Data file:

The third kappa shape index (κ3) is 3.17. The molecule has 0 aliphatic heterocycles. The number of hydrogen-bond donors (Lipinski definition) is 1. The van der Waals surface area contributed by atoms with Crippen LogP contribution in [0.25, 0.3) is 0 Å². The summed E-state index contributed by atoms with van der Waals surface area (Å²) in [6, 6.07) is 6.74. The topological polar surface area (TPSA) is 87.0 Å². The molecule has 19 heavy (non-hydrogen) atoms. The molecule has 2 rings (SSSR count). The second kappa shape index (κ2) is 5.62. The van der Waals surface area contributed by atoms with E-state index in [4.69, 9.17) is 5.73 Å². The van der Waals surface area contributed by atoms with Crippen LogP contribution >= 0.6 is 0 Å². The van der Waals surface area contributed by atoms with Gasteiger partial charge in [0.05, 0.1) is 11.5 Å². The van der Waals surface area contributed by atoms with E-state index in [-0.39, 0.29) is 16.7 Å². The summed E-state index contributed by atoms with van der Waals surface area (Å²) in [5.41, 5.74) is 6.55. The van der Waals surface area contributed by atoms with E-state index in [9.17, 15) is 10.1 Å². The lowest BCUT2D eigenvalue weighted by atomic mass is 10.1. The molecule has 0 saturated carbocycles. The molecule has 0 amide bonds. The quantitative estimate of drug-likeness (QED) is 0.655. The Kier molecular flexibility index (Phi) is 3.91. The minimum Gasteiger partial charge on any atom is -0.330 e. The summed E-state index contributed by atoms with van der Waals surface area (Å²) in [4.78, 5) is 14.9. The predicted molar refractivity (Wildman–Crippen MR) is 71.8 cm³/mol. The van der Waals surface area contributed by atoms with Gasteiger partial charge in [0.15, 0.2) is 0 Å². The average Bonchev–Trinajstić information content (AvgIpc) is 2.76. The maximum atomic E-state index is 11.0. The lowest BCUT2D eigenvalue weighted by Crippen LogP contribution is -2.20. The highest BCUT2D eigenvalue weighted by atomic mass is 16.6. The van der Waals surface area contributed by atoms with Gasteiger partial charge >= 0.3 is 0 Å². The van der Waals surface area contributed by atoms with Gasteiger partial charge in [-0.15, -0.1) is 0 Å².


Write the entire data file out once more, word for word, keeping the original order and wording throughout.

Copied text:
The third kappa shape index (κ3) is 3.17. The molecule has 0 aliphatic heterocycles. The number of hydrogen-bond donors (Lipinski definition) is 1. The van der Waals surface area contributed by atoms with Crippen LogP contribution in [0.25, 0.3) is 0 Å². The summed E-state index contributed by atoms with van der Waals surface area (Å²) in [6, 6.07) is 6.74. The topological polar surface area (TPSA) is 87.0 Å². The molecule has 19 heavy (non-hydrogen) atoms. The molecule has 2 rings (SSSR count). The second kappa shape index (κ2) is 5.62. The van der Waals surface area contributed by atoms with E-state index in [4.69, 9.17) is 5.73 Å². The van der Waals surface area contributed by atoms with Crippen LogP contribution >= 0.6 is 0 Å². The van der Waals surface area contributed by atoms with Gasteiger partial charge in [0.05, 0.1) is 11.5 Å². The van der Waals surface area contributed by atoms with E-state index in [-0.39, 0.29) is 16.7 Å². The summed E-state index contributed by atoms with van der Waals surface area (Å²) in [5.41, 5.74) is 6.55. The van der Waals surface area contributed by atoms with E-state index in [9.17, 15) is 10.1 Å². The lowest BCUT2D eigenvalue weighted by atomic mass is 10.1. The molecule has 0 saturated carbocycles. The molecule has 0 amide bonds. The quantitative estimate of drug-likeness (QED) is 0.655. The Kier molecular flexibility index (Phi) is 3.91. The minimum Gasteiger partial charge on any atom is -0.330 e. The summed E-state index contributed by atoms with van der Waals surface area (Å²) in [4.78, 5) is 14.9. The predicted molar refractivity (Wildman–Crippen MR) is 71.8 cm³/mol. The van der Waals surface area contributed by atoms with Gasteiger partial charge in [0.15, 0.2) is 0 Å². The average Bonchev–Trinajstić information content (AvgIpc) is 2.76. The maximum atomic E-state index is 11.0. The lowest BCUT2D eigenvalue weighted by Crippen LogP contribution is -2.20. The highest BCUT2D eigenvalue weighted by atomic mass is 16.6. The van der Waals surface area contributed by atoms with Gasteiger partial charge >= 0.3 is 0 Å². The van der Waals surface area contributed by atoms with Gasteiger partial charge in [-0.15, -0.1) is 0 Å².